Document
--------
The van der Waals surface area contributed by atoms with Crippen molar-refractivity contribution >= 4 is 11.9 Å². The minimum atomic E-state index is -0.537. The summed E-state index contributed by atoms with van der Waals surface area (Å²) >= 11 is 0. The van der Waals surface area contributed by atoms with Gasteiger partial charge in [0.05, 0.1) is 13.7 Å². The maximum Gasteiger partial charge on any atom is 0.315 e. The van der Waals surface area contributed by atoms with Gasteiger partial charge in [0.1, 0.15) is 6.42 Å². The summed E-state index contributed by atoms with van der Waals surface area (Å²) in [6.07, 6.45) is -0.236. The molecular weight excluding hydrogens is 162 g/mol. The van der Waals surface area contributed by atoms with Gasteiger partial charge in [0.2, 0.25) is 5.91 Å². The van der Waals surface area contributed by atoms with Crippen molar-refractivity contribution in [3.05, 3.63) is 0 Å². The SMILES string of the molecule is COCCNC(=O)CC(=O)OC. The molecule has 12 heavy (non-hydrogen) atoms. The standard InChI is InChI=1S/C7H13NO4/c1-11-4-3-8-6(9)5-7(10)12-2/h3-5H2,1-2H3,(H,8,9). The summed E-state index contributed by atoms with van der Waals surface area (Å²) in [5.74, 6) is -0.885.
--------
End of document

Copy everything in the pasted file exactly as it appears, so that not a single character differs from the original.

The van der Waals surface area contributed by atoms with Crippen molar-refractivity contribution >= 4 is 11.9 Å². The minimum atomic E-state index is -0.537. The summed E-state index contributed by atoms with van der Waals surface area (Å²) >= 11 is 0. The van der Waals surface area contributed by atoms with Gasteiger partial charge in [0.05, 0.1) is 13.7 Å². The maximum Gasteiger partial charge on any atom is 0.315 e. The van der Waals surface area contributed by atoms with Gasteiger partial charge in [0.1, 0.15) is 6.42 Å². The summed E-state index contributed by atoms with van der Waals surface area (Å²) in [6.07, 6.45) is -0.236. The molecular weight excluding hydrogens is 162 g/mol. The van der Waals surface area contributed by atoms with Gasteiger partial charge in [0.2, 0.25) is 5.91 Å². The van der Waals surface area contributed by atoms with Crippen molar-refractivity contribution in [3.05, 3.63) is 0 Å². The SMILES string of the molecule is COCCNC(=O)CC(=O)OC. The molecule has 12 heavy (non-hydrogen) atoms. The standard InChI is InChI=1S/C7H13NO4/c1-11-4-3-8-6(9)5-7(10)12-2/h3-5H2,1-2H3,(H,8,9). The summed E-state index contributed by atoms with van der Waals surface area (Å²) in [5.74, 6) is -0.885.